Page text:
''I just kept going and the injury went away,'' he said. ''That's the only time I came close to not finishing.''

Everyone has his own reason for persisting in a race such as Boston, with all its hidden obstacles. But for Lenny Silvia, a 54-year-old postal carrier from Westport, Mass., who will mark his 25th Boston this year, the point is the apres-run party.

''I had no object in mind when I started,'' said Silvia, whose work keeps him walking all day, ''but a lot of my friends come up from Fall River. They drop me off and meet me at the end. We go back to the hotel and party all night.''

Of the running itself, ''I hate it and love it,'' Silvia said. ''I trained about 175 miles in March but only 15 to 20 miles a week the rest of the year.''

Silvia, who is on the board of directors of the Thomas Chew Boys and Girls Club of Fall River, runs some other races sporadically, mostly for good causes. But a trained runner?

''No, I don't run a lot,'' he said. ''I don't know about the streak. It doesn't mean that much to me, but I keep on doing it. I love my beer, so running helps keep my weight down.''

At 5 feet 9 inches and 160 pounds, Silvia has not added any weight over the years and still can trip the clock at sub 3:35, fast enough, he hopes, to keep his qualification number.

Five years ago, he did not train at all because of illness and still ran a 4:57. ''You have to do some training to run it,'' said Silvia.

Fourth on the list is race director Dave McGillivray, who, at 46, will try for his 29th straight finish. But McGillivray, who in 1978 ran across the United States to raise money for charity, has a different style and approach. Most years he runs the race alone, using the headlights of a police cruiser to show him the way.

The reason? As race director, he has to ride the route ahead of the pack. Then, when most runners have finished, he travels back to Hopkinton in a cruiser and starts his own run at around 4 o'clock.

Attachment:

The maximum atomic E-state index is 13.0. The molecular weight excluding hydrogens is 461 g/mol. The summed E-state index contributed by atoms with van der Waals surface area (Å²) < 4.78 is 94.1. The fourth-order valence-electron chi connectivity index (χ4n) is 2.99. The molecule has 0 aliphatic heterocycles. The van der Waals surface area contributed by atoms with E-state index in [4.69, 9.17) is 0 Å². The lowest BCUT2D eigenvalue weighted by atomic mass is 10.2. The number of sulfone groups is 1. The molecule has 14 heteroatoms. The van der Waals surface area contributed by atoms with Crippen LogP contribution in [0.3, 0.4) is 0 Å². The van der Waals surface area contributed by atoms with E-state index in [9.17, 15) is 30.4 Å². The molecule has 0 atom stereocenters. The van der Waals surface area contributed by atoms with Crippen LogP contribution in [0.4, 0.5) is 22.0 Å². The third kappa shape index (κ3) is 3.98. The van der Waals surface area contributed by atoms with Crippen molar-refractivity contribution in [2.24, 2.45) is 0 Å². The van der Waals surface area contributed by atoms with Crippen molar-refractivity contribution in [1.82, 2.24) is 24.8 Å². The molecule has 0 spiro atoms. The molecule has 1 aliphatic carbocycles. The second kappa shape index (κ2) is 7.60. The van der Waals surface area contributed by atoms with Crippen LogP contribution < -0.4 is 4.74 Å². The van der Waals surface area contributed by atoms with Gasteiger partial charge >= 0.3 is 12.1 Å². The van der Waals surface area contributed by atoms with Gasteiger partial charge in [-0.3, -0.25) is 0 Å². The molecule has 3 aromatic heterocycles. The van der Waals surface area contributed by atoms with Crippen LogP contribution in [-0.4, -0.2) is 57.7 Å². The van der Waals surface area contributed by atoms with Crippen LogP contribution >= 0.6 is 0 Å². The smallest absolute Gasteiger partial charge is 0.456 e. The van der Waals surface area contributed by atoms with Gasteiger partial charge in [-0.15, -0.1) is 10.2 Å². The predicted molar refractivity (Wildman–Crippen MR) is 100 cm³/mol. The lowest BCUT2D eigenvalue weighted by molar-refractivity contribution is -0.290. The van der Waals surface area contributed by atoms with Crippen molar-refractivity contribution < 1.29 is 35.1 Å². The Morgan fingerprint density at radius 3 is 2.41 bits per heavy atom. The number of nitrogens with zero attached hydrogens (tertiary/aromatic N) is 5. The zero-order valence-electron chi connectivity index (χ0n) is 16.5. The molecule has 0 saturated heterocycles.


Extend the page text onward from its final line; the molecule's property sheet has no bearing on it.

Running his usual 3:05 pace, McGillivray has a little daylight, even late in the race. But on nights when he gets a late start, the cruiser stays with him, lighting the way through the darkened streets.

The route takes him through Brookline, where the marathon parties are in full swing. Some nights he gets ribbed for being such a slacker. ''People have no idea,'' he said.

McGillivray's determination began early. When he was 16, his grandfather waited at Brookline's Coolidge Corner for him to finish his first Boston, not knowing he had dropped out with blisters.

''Afterwards, he told me that if I trained I could finish this race and that he would be waiting for me again next year,'' said McGillivray. But his grandfather died a few months later, and he was buried in a Brighton cemetery along the marathon route.

''So we both kept our promise,'' said McGillivray. ''I ran the race the next year, and he was there in spirit at about the 21.5-mile mark.''

McGillivray, after starting work before dawn on Marathon day, is mentally and physically exhausted by the time he starts his race. But after running a few miles in relative peace and quiet, he says it becomes enjoyable. ''I put it on automatic pilot and cruise along,'' he said. ''I kind of like the peace and solitude, but I would trade the time for the regular race.''

McGillivray races other marathons, such as New York, and sees from the middle of the pack how they are organized and executed. He is always looking to improve Boston. ''Seeing it from the middle is a whole different world from riding up front in a car,'' he said.

This story ran on page 01 of the Boston Globe on 4/12/2001.
© Copyright 2001 Globe Newspaper Company.